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More chaos over 'excess' super contributions

It's the problem that just won't go away. Excess super contributions continue to cause grief for those saving for retirement and the government's proposed relief has been likened to applying a Band-Aid to a problem that requires surgery.

It's the problem that just won't go away. Excess super contributions continue to cause grief for those saving for retirement and the government's proposed relief has been likened to applying a Band-Aid to a problem that requires surgery.

Excess super contributions occur when you receive concessional or pre-tax contributions totalling more than $50,000 in any year for those aged 50 or more, or $25,000 for under 50s. (There is a limit on non-concessional or after-tax contributions and a proposal to cut the limit for the over 50s to $25,000 if they have more than $500,000 in super from next year - but let's keep this simple.)

Concessional contributions include any contributions your employer makes to your fund, your own salary-sacrifice contributions and any deductible personal contributions, if you're able to make them. They also include amounts you might not know about, such as expenses paid by your employer to meet fund costs, such as insurance and administration.

Your concessional contributions are also counted in the financial year they are credited to your fund, not when you should have received them. This means fund members are at the mercy of employers' payroll departments.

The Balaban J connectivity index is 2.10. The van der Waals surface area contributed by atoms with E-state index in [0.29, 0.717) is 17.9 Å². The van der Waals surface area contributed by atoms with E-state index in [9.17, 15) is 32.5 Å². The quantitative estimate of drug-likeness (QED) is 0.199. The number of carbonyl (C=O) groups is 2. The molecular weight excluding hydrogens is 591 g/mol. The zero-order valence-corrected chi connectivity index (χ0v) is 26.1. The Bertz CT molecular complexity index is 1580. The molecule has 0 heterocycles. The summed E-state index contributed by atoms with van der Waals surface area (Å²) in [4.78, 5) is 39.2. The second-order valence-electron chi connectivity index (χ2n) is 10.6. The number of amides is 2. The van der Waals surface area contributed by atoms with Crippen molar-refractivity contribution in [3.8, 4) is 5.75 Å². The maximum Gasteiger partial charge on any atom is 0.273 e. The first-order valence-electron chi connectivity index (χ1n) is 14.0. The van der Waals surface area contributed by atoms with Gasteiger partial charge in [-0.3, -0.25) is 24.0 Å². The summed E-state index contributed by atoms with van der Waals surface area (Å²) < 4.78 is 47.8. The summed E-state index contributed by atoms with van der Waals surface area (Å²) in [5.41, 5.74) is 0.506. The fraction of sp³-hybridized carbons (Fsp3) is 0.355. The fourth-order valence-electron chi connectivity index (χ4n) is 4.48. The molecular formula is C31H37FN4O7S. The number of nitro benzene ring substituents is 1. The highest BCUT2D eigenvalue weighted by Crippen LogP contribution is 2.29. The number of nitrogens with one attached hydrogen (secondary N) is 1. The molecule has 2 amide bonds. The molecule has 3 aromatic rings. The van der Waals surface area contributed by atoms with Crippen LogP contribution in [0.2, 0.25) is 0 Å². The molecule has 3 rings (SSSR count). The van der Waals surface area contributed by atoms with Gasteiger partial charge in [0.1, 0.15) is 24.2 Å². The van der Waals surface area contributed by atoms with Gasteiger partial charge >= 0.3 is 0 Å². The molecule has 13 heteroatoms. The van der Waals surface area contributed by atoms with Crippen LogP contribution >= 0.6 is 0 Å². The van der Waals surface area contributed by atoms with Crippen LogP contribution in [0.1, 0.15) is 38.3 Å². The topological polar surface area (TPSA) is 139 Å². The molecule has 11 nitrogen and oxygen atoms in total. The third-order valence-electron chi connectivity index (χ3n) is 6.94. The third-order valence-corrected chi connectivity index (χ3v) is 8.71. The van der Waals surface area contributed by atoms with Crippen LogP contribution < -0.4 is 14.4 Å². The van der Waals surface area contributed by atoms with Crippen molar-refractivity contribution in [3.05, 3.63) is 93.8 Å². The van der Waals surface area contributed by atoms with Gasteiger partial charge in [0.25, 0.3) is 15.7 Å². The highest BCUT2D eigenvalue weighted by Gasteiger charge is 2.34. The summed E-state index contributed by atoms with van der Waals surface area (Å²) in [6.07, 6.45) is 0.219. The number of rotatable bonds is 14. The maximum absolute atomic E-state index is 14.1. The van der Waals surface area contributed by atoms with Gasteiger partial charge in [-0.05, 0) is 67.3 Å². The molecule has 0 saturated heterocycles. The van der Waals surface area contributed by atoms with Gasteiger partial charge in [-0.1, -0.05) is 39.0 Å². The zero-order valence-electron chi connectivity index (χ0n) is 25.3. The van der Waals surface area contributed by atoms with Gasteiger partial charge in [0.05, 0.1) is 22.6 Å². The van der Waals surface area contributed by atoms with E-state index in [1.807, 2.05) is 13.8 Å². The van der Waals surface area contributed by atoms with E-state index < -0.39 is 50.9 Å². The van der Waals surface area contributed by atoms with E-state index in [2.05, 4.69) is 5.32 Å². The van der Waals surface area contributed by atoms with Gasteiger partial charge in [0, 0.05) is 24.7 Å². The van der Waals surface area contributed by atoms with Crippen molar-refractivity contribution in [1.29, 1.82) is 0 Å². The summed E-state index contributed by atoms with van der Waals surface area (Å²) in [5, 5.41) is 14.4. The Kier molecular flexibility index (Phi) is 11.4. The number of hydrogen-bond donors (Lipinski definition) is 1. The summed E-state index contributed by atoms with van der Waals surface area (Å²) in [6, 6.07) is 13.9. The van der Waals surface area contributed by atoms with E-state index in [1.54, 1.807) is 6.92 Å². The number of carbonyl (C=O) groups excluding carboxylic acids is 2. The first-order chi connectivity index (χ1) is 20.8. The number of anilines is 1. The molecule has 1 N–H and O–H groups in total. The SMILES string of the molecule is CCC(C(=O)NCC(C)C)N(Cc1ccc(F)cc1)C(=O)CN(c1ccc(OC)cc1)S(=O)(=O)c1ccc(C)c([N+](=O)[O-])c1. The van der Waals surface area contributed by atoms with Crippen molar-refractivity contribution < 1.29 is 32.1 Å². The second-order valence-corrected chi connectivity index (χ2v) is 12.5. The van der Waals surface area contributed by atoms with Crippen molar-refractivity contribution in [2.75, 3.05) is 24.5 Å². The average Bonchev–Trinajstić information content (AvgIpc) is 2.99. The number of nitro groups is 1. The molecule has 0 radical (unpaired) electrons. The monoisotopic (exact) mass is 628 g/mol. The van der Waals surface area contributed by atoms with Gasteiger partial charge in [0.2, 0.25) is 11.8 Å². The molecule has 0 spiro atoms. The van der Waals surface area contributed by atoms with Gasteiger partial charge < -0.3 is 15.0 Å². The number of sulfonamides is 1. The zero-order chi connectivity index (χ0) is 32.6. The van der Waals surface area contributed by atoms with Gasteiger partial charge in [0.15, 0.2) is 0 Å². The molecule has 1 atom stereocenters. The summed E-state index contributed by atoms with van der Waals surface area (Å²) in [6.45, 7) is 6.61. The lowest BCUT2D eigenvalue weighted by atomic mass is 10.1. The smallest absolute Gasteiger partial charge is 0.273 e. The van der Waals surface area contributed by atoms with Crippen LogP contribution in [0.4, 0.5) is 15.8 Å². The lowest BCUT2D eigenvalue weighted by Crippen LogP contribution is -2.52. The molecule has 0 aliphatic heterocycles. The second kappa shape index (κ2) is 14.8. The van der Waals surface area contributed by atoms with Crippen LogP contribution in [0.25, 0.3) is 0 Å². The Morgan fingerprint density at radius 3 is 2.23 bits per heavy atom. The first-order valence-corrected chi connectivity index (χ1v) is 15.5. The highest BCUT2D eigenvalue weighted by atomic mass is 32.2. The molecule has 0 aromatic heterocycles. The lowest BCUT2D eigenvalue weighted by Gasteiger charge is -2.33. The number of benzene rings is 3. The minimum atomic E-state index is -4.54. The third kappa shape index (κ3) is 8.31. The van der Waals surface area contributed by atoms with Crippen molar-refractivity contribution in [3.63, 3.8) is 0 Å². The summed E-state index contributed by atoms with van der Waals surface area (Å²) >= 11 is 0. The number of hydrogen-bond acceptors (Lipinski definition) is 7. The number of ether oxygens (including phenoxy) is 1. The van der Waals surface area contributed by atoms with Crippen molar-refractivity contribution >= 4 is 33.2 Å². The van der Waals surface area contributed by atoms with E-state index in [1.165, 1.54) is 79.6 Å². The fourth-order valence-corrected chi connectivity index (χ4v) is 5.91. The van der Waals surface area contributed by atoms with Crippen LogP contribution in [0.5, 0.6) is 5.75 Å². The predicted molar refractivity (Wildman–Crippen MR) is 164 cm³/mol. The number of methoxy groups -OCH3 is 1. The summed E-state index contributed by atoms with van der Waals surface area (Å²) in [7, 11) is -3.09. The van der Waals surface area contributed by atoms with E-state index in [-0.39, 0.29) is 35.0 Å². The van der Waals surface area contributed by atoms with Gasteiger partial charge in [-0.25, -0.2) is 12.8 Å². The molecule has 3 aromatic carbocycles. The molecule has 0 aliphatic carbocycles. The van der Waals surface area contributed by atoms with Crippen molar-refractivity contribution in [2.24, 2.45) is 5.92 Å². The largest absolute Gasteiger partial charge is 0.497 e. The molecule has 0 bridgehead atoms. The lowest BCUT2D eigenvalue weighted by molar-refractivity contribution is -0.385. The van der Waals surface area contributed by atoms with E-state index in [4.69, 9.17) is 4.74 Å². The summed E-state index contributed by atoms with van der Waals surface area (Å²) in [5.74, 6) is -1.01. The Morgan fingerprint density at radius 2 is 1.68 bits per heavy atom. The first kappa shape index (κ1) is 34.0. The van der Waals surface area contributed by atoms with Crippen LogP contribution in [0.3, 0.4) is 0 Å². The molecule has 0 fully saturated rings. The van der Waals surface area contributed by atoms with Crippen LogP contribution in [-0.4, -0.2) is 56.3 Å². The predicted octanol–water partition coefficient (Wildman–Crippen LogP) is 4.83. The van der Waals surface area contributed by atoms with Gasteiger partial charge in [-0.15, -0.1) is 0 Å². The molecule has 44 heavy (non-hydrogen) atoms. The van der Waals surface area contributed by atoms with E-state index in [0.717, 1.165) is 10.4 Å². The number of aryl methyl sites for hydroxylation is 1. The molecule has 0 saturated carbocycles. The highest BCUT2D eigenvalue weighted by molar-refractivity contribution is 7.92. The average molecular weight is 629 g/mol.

If your employer makes late contributions one year and they hit your fund after July 1, they're automatically included towards the following year's contributions and might push you over the cap.

Even when employers do the right thing and pay on time, employees can have problems. Because of when the dates fell, many employers had 27 fortnightly pay cycles in the 2010-11 financial year, rather than the usual 26. If you were calculating your salary-sacrifice contributions based on your fortnightly pay - and running close to your limit - you could have a looming excess contributions problem.

As the disaster stories of this seemingly innocuous tax filter out, it appears super funds are also generating excess contributions grief for members.

The head of superannuation for the Institute of Chartered Accountants in Australia, Liz Westover, has come across several cases in which contributions have been double-counted thanks to the way they have been reported.

The cases have mostly involved self-employed fund members who can make tax-deductible personal super contributions so long as they receive less than 10 per cent of their income from an employer.

When these members contribute to the fund, they also lodge a form signalling their intent to claim a personal deduction so the fund knows it is a concessional, rather than non-concessional contribution.